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Seveso disaster

The Seveso disaster was an industrial accident that occurred around 12:37 pm on July 10, 1976, in a small chemical manufacturing plant approximately 15 kilometres (9 mi) north of Milan in the Lombardy region of Italy. It resulted in the highest known exposure to 2,3,7,8-tetrachlorodibenzo-p-dioxin (TCDD) in residential populations[1] which gave rise to numerous scientific studies and standardized industrial safety regulations. The EU industrial safety regulations are known as the Seveso II Directive.


  • Location 1
  • Chemical events 2
  • Immediate effects 3
  • Studies on immediate and long-term health effects 4
  • Cleanup operations 5
    • Waste from the cleanup 5.1
    • Criminal court case 5.2
  • Conclusions 6
  • References 7
  • Further reading 8
  • External links 9


The Seveso disaster was named because Seveso, with a population of 17,000 in 1976, was the community most affected. Other affected neighbouring communities were Meda (19,000), Desio (33,000), Cesano Maderno (34,000) and to a lesser extent Barlassina (6,000) and Bovisio-Masciago (11,000).[2] The industrial plant, located in Meda, was owned by the company ICMESA (Industrie Chimiche Meda Società Azionaria), a subsidiary of Givaudan, which in turn was a subsidiary of Hoffmann-La Roche (Roche Group). The factory building had been built many years earlier and the local population did not perceive it as a potential source of danger. Moreover, although several exposures of populations to dioxins had occurred before; mostly in industrial accidents, they were of a more limited scale.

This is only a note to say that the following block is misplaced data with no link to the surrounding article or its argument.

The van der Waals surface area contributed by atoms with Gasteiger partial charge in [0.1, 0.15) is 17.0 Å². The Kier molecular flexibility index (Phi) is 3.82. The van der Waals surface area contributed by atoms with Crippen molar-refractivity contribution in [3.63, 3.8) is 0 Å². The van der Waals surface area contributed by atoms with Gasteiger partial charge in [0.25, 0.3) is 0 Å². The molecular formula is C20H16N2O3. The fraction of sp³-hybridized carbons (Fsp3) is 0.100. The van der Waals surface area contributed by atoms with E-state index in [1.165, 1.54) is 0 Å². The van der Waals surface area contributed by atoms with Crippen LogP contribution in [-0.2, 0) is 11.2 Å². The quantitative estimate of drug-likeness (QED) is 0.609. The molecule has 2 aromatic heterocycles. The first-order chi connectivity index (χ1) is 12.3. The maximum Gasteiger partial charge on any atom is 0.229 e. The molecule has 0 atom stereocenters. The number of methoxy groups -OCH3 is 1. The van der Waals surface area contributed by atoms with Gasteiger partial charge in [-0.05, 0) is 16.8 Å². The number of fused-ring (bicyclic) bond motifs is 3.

Chemical events

Overall Reaction scheme

The accident occurred in the chemical plant's building B. The chemical 2,4,5-trichlorophenol (2) was being produced there from 1,2,4,5-tetrachlorobenzene (1) by the nucleophilic aromatic substitution reaction with sodium hydroxide. The 2,4,5-trichlorophenol was intended as an intermediate for hexachlorophene,[3] although it can also be used as an intermediate for the herbicide 2,4,5-T (2,4,5-trichlorophenoxyacetic acid).

This reaction must be carried out at a temperature above what was achievable using the normal process utilities available at the plant, so it was decided to use the exhaust steam from the onsite electricity generation turbine, and pass that around an external heating coil installed on the chemical reactor vessel. The exhaust steam pressure was normally 12 bar and temperature 190 °C, which resulted in a reaction mixture temperature of 158 °C, very close to its boiling point of 160 °C. Safety testing showed the onset of an exothermic side reaction if the reaction mixture temperature reached 230 °C. Crucially, no steam temperature reading was made available to plant operators responsible for the reactor.